Did Sony Do The Impossible With The a7RII – DPR

DPReview.com is known for their objective reviews (Disclosure: I wrote for DPReview.com for a few months) of cameras and camera gear. Rarely does the site post an opinion piece, but DPReview’s Rishi Sanyal has just run an editorial on the Sony a7RII called “Opinion: Did Sony just do the impossible?”

In his opinion piece, Sanyal wonders if Sony has finally created a camera thDPReview.com is known for their objective reviews (Disclosure: I wrote for DPReview.com for a few months) of cameras and camera gear. Rarely does the site post an opinion piece, but DPReview’s Rishi Sanyal has just run an editorial on the Sony a7RII called “Opinion: Did Sony just do the impossible?”

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In his opinion piece, Sanyal wonders if Sony has finally created a camera that gives the photographer both high sensitivity and high resolution—something that other manufacturers have said are mutually exclusive.

The piece looks at the features in the camera and evaluates whether or not Sony has just disrupted the DSLR market with the A7RII.

Sony A7RII Available For Preorder on Amazon.

Sony A7RII Available For Preorder on B&H.

As a photographer intent on always optimizing my systems, I’m constantly on the search for the best tools for the job. As someone who also doesn’t like to own too many things, spend needlessly, or have to choose which camera to take on which job (I hate making decisions), I’m also always searching for that ‘one size fits all’ option. Of course, as technologies evolve, our expectations increase, and so searching for ‘perfect’ is a bit of a fool’s errand, as ‘perfect’ is a moving target.

So what we typically ‘settle’ for is ‘as close to perfect’ as we can get for our needs. But for the first time in a long while, I feel like we’re getting much closer to this moving target. And for the type of photography I like to do* – landscapes, weddings, engagements, portraiture (especially candid and environmental), newborn, to name a few – here’s why I’m almost unreasonably excited about the new Sony Alpha a7R II.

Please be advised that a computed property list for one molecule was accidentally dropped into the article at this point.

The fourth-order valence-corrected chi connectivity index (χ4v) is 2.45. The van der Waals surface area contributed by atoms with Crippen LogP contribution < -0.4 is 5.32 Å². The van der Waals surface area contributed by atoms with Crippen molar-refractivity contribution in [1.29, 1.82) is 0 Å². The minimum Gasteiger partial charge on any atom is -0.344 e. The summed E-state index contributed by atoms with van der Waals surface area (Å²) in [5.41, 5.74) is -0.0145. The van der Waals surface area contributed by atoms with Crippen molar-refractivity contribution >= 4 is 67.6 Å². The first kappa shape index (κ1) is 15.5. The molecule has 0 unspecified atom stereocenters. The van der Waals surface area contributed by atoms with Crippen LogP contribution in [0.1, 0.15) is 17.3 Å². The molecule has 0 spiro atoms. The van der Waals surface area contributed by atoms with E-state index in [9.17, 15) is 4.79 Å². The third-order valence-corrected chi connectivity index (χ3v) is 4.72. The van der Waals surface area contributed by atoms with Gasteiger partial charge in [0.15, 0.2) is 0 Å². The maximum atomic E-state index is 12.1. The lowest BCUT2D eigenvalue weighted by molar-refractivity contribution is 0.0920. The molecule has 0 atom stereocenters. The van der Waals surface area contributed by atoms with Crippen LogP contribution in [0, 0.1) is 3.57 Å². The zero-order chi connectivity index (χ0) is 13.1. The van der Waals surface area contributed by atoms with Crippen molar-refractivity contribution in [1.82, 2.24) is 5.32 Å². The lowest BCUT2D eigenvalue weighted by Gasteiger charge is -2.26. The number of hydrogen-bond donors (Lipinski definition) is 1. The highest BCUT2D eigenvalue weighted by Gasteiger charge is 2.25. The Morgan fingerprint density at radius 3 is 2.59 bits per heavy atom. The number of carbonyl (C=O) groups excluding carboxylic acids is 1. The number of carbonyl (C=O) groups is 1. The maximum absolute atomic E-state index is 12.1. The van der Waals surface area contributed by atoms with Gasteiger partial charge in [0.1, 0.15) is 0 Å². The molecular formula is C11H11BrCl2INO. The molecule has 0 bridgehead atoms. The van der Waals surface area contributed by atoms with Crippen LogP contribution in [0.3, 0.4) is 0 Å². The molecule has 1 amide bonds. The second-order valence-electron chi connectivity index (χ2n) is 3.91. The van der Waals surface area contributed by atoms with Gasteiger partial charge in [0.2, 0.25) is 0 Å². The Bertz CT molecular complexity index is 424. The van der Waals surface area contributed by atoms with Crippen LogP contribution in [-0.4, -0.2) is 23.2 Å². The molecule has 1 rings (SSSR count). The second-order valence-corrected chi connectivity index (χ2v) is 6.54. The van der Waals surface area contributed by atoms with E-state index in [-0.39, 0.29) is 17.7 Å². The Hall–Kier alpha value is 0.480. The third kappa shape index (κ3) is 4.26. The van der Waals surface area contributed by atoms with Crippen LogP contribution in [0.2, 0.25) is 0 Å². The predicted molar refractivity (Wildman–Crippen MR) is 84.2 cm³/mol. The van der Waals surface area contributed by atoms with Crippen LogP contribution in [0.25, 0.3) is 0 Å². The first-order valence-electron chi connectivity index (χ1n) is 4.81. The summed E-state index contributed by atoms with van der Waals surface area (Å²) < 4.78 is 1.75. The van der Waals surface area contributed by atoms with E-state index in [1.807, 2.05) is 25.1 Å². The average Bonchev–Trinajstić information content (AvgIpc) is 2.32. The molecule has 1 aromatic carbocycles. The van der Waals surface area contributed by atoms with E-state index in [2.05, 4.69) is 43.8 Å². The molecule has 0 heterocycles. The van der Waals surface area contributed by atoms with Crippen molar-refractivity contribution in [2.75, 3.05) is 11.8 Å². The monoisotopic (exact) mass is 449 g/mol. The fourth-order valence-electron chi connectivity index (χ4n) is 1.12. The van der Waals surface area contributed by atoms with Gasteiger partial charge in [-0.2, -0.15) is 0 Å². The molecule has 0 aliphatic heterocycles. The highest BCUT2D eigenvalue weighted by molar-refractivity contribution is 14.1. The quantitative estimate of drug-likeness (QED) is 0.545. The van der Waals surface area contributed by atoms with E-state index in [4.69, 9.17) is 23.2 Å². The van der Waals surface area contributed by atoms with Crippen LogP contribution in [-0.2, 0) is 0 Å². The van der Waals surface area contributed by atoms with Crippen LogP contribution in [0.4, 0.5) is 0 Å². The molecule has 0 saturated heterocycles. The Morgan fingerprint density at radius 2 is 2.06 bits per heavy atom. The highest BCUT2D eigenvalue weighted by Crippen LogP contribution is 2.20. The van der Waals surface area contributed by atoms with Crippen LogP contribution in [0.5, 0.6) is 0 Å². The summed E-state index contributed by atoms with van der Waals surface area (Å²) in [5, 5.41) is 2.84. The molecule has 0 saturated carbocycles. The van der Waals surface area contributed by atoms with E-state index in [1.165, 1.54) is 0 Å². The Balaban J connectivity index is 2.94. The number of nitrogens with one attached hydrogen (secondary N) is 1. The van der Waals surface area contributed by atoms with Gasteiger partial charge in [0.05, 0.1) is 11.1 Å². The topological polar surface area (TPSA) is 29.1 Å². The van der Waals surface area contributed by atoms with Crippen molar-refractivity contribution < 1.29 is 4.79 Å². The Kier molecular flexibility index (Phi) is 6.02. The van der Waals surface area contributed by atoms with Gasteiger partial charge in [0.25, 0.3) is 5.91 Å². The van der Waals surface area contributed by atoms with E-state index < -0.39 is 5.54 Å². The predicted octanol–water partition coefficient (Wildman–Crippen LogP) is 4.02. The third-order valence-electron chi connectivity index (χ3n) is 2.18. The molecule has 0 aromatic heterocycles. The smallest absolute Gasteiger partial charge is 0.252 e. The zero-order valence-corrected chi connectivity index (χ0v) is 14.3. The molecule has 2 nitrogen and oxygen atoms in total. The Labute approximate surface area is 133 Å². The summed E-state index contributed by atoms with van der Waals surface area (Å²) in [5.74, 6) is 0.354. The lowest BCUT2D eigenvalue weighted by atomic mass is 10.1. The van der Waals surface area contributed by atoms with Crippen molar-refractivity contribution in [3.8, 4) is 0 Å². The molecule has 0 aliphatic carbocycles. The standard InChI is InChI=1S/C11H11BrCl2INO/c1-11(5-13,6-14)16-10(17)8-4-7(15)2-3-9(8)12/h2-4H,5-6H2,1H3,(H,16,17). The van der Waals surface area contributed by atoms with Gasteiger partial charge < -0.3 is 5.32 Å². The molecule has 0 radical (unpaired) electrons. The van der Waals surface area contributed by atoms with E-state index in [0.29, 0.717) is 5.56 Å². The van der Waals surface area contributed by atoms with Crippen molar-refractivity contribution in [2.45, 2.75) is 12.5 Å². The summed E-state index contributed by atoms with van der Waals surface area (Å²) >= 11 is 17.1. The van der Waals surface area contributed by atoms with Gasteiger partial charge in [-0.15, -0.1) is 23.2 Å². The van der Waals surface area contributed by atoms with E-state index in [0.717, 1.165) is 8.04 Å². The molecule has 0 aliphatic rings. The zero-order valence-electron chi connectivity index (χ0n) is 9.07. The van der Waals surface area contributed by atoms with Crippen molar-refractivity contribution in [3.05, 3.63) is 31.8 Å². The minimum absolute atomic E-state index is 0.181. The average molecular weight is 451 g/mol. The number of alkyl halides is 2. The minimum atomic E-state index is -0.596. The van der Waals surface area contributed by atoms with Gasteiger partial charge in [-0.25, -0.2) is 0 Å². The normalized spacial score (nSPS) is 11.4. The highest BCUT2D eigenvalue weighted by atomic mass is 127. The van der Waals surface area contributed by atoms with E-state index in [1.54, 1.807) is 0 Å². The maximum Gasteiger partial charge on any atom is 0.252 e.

The article touches on all of the key points of the A7RII design—the lack of AA filter, the backside illuminated sensor, lack of shutter vibration, high dynamic range and more.

Then Sanyal turns to an area that I’m particularly interested in, something that might end up being the killer feature of the A7RII, the ability of the camera to use third party lenses with phase detect focus and eye-detection autofocus.

His conclusion though is spot on. Sony has to compete with Canon and Nikon by out innovating them. Canon and Nikon have brilliant systems with legions of fans. There are no benefits to a Canon or Nikon person in jumping ship without another ship being really really awesome.

One could remark that in challenging the giants, Sony must innovate to offer a competitive advantage. And one would be absolutely right.